Country Smallholding - - Sheep Breeds / Husbandry -

As we head into au­tumn, we’re en­ter­ing the peak trad­ing pe­riod for breed­ing sheep. Since time im­memo­rial, farmers and small­hold­ers have bought and sold ewes and rams dur­ing Septem­ber and early Oc­to­ber, with some of the big­ger sales be­ing major so­cial gath­er­ings in the ru­ral cal­en­dar. Po­ten­tial pur­chasers con­verge from all corners of the coun­try, and the ven­dors (of­ten ac­com­pa­nied by fam­ily mem­bers, turn­ing the event into a proper week­end away) put a huge ef­fort into pre­sent­ing their an­i­mals to the best ad­van­tage.

The ring­sides are packed, shoul­der to shoul­der, with both buy­ers and spec­ta­tors, and the cater­ers (and bars) do a roar­ing trade. Even the lesser sales, held on a weekly ba­sis at lo­cal auc­tion marts, are a so­cial life­line for some coun­try folk, with agri­cul­ture be­ing a lonely oc­cu­pa­tion, es­pe­cially for the aged. A trip to mar­ket, and a meal in the can­teen, pro­vides a spot of light in an oth­er­wise dull week. De­pres­sion among farmers is all too com­mon, and the fa­mil­iar sight of an agri­cul­tural chap­lain at the mar­ket pro­vides a wel­come lis­ten­ing ear for many.

And then along came Covid, and so­cial dis­tanc­ing. Mov­ing for­ward, how will we cope?

After the ini­tial ces­sa­tion of ac­tiv­ity in late March, live­stock mar­kets quickly re­sumed trad­ing (of prime­stock only ini­tially) in order to keep the coun­try fed. The flurry of panic buy­ing that we wit­nessed in the su­per­mar­kets awak­ened peo­ple’s aware­ness of the need for food se­cu­rity, and the farm­ing in­dus­try rose to the chal­lenge. How­ever, some ad­just­ments were re­quired to en­sure so­cial dis­tanc­ing, so 'drop and go' be­came the new nor­mal.

Ven­dors ar­riv­ing at the mar­ket weren’t per­mit­ted to leave their ve­hi­cles. In­stead they sim­ply re­versed up to the un­load­ing bays, where their trail­ers were emp­tied by the mar­ket staff who then sorted and penned the an­i­mals ap­pro­pri­ately. The ven­dors then left the site (un­less they were also registered as buy­ers, and were in­tend­ing to make pur­chases on that day). Per­son­ally, I found it very strange not to be pen­ning my own sheep, chat­ting with po­ten­tial pur­chasers, or stand­ing by the auc­tion­eer as he took the bids. On the plus side, I was home early and could put in a de­cent day’s work on the farm.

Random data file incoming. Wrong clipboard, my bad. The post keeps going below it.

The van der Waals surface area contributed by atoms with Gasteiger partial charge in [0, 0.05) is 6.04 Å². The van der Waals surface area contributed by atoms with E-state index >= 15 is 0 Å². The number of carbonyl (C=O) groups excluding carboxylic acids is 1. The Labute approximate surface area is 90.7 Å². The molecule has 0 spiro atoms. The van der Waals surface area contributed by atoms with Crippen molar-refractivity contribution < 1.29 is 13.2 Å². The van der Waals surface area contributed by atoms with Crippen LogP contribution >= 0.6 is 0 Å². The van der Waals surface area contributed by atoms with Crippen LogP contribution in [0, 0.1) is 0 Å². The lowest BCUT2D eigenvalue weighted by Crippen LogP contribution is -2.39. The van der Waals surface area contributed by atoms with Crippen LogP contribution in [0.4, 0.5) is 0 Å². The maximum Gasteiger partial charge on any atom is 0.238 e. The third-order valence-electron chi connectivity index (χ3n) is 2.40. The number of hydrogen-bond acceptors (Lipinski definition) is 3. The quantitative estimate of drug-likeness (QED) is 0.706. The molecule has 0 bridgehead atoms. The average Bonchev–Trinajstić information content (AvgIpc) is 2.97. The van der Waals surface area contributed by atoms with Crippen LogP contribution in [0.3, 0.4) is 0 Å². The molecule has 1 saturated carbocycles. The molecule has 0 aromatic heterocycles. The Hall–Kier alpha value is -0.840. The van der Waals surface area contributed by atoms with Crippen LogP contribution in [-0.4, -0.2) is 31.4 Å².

Since then, as re­stric­tions have grad­u­ally been re­laxed, mar­kets have come up with var­i­ous ways in which they can com­ply with so­cial dis­tanc­ing guide­lines and con­tinue trad­ing as we en­ter the busiest pe­riod:

• One-way sys­tems have been in­tro­duced.

• The num­ber of peo­ple al­lowed to ac­com­pany each con­sign­ment may be re­stricted (so no more fam­ily out­ings).

• Ev­ery­one on site may be re­quired to reg­is­ter for track and trace pur­poses.

• The wear­ing of masks is be­com­ing com­mon­place.

• Only a lim­ited num­ber of buy­ers may be al­lowed around the ring­side at any one time. So­cial in­ter­ac­tion is dis­cour­aged.

Per­son­ally, I think that some of th­ese changes are here to stay, and in some ways it’s not a bad thing. Ven­dors are now look­ing at al­ter­na­tives, such as on­line sales, which al­low in­di­vid­ual breed­ers to take greater con­trol over the pro­mo­tion and mar­ket­ing of their live­stock. As a re­sult, the days of herd­ing them all to­gether into one over­crowded space for sale (with all the biose­cu­rity risks that that en­tails, both for peo­ple and an­i­mals) may be num­bered, but I do se­ri­ously worry about how some peo­ple will cope with the lone­li­ness.

Will packed ring­sides be a thing of the past?

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